This article first appeared at TheNewAmerican.com on Sunday, November 30, 2104:
The national media were full of reports from retailers of Black Friday consumers driving sales to record levels, with some retailers estimating sales jumping 15 to almost 40 percent over last year. Consumers not only took advantage of specials being offered the day after Thanksgiving, but in many cases even shopped on Thanksgiving Day, perhaps foregoing a little turkey and football in the process.
It’s called Black Friday for a very good reason: Most retailers operate at a loss (in the red) up until November, when the jump in sales volume on Black Friday enables them to turn the corner and begin operating profitably (in the black).
The combination of specials and earlier opening hours (some retailers opened 8 p.m. Thanksgiving Day!) along with the dramatic increase in online buying have produced some remarkable numbers. Last year more than 140 million consumers spent almost $60 billion in 24 hours, not counting online sales. This year those consumers, enhanced by new shoppers with freshly issued credit cards, will spend between $70 and $100 billion.
The crush of buyers overloaded Best Buy, whose computers crashed on Thanksgiving Day and twice more on Black Friday. Walmart’s Black Friday deals included a Vizio 65-inch LED TV, which usually sells for $998, at just $648. In just one of the seven Walmart stores serving Colorado Springs, more than 600 people were lined up at midnight to take advantage of the specials. There were no parking places available, leaving hungry shoppers the option of parking across the highway or leaving their vehicles running on medians or on the grass with drivers at the ready once a family member had completed the purchase.
Missing from the establishment media reports, however, was any mention of what was going on inside America’s 48,000 gun retailers. According to the FBI, sales on Black Friday were double what they were last year, and triple the normal day. The FBI, in charge of operating the National Instant Criminal Background Check System, were not only requiring its employees to work 17-hour days to handle the load, but had to hire an additional 100 seasonal workers as well.
The FBI is under pressure to process those background checks because, under the Brady Gun Law, if the FBI fails to process a request within three days, the transfer is allowed to proceed.
This task is complicated by the fact that the FBI must simultaneously access three separate databases to turn up miscreants and others whom the government will deny: the National Crime Information Center (NCIC), the Interstate Identification Index (III), and its own NCIS Index. On Friday afternoon, background checks were coming in at the rate of three every second. Said FBI spokesman Stephen Fischer:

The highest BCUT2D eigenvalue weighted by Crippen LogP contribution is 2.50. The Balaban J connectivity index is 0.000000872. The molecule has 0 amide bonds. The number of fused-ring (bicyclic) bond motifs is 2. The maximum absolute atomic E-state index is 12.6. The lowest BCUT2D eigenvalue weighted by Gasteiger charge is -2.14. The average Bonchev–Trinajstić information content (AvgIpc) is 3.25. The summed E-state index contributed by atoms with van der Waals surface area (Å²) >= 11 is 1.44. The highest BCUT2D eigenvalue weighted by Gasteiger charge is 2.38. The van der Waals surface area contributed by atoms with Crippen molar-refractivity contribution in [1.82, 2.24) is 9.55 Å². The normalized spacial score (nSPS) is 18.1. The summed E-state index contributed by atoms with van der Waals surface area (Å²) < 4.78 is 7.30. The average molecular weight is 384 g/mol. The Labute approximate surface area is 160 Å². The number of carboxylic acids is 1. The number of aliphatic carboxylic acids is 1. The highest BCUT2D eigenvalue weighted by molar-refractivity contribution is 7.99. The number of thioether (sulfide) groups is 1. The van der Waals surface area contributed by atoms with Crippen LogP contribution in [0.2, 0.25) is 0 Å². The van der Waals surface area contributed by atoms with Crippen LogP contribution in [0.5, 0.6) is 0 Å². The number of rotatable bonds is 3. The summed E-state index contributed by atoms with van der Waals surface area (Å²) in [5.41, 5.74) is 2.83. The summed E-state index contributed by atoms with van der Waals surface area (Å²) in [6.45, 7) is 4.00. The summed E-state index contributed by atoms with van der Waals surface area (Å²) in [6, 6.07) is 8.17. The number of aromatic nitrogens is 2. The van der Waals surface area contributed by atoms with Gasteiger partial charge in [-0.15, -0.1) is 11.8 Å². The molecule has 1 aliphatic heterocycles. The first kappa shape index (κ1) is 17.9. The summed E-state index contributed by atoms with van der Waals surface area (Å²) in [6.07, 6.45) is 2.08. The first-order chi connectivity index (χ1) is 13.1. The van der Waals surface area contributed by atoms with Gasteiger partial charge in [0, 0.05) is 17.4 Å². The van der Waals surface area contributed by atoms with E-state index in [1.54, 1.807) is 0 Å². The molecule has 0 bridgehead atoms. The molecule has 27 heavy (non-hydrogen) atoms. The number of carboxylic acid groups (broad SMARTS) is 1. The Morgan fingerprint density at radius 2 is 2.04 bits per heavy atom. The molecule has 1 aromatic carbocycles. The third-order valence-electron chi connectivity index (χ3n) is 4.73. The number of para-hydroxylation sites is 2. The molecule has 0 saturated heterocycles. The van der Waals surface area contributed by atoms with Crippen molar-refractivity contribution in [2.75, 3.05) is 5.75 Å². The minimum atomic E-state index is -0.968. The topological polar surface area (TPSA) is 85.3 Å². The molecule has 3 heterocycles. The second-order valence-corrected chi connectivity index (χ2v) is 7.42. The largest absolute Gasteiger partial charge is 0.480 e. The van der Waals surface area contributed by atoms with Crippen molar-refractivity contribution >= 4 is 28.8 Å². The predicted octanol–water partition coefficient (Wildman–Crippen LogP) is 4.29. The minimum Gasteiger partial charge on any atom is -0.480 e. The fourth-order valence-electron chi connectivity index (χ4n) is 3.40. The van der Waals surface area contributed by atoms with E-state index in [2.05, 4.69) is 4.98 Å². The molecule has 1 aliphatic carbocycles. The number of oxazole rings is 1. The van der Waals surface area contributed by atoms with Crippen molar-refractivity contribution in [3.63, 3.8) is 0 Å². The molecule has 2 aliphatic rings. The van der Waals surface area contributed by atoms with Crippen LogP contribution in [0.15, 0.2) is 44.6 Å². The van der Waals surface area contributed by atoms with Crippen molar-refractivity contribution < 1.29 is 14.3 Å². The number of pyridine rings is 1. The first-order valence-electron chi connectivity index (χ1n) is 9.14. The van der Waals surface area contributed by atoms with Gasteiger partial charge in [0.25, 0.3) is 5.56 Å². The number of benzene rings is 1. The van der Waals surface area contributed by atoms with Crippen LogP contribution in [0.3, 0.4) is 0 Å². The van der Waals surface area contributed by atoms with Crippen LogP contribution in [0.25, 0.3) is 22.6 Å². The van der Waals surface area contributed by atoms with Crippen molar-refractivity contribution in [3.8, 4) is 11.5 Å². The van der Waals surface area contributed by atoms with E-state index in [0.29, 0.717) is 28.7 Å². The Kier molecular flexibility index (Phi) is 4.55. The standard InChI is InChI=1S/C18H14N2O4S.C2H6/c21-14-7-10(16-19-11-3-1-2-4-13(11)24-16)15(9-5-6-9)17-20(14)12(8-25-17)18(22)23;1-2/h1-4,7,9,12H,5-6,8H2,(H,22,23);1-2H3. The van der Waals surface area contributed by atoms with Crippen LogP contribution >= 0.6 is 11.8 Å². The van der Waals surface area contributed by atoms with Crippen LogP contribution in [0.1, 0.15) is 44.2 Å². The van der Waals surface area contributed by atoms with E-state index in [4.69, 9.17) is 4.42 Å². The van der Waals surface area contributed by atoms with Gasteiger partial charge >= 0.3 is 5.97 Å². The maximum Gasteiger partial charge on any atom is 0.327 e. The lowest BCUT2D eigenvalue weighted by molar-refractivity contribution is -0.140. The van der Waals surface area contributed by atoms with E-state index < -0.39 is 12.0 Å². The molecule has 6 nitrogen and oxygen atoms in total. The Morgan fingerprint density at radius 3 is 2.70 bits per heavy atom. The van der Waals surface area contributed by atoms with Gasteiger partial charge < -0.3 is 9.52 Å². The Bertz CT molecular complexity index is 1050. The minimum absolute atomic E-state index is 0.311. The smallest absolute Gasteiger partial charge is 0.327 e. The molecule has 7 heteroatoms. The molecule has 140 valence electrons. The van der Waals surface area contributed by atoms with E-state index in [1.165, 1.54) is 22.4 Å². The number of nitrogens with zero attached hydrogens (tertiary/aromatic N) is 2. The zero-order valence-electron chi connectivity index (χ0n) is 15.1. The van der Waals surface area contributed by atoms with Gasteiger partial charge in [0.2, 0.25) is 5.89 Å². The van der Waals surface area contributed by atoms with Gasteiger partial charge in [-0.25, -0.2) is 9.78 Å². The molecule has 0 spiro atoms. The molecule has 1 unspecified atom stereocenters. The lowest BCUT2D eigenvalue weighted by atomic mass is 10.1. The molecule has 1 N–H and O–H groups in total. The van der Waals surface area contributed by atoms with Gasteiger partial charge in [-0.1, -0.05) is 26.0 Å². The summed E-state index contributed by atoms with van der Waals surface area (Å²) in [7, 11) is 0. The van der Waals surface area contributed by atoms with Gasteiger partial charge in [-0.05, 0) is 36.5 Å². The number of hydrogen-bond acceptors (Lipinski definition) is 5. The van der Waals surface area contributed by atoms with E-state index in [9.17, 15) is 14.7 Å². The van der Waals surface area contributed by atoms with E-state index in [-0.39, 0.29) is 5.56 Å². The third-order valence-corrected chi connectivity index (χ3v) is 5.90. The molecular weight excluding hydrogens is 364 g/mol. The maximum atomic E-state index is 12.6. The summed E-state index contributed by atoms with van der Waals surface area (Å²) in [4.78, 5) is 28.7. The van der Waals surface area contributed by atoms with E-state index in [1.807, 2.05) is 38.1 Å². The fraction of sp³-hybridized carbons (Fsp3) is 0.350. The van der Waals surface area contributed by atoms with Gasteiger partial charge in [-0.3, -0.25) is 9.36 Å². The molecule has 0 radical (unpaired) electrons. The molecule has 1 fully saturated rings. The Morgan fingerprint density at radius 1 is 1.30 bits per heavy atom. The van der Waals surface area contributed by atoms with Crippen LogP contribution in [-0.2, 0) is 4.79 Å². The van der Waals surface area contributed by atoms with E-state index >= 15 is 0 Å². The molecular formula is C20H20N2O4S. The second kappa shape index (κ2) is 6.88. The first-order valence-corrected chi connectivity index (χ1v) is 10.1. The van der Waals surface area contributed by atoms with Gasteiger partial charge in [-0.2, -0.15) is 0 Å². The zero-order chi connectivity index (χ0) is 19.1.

The challenge is to have staff keep up with this volume. We do that by limiting personal leave, asking employees to work extra shifts and [rehiring] former employees to serve … during this busy season.
Fischer’s task is further complicated by pressure from the present administration to restrict legitimate ownership of firearms by law-abiding citizens. Bumper stickers show up with the president’s photo accompanied with the moniker: “America’s Best Gun Salesman.” It’s complicated further by so many of the states allowing private transfers between its citizens without any record of the transaction being kept on file. And as the technology called 3-D printing goes mainstream and the cost of those printers continues to decline, individuals not interested in keeping the government apprised of their private property are increasingly building their own weapons at home. This avoids long lines at gun stores and the government snoops. This is called freedom.
It’s gotten so bad that Vice President Joe Biden bemoaned the fact that the government simply can’t keep up. According to Jim Baker of the National Rifle Association, Biden told him following a meeting at the White House:
Regarding the lack of prosecutions on lying on the [background check] Form 4473s, we simply don’t have the time or [the] manpower to prosecute everybody who lies on a form, who checks a wrong box, [or] who answers a question inaccurately.
And this of course relates only to those buyers trying to follow the law. Criminals don’t have such compunctions, of course, and fall completely outside the government’s attempts to find out who has the guns and where they are.
With Americans now owning an estimated one weapon per person — more than 300 million firearms — the government is suffering from a growing inability to restrain the freedom of citizens interested in exercising their Second Amendment-protected rights. As another popular bumper sticker says: “The Second Amendment: the one that Insures all the Others.”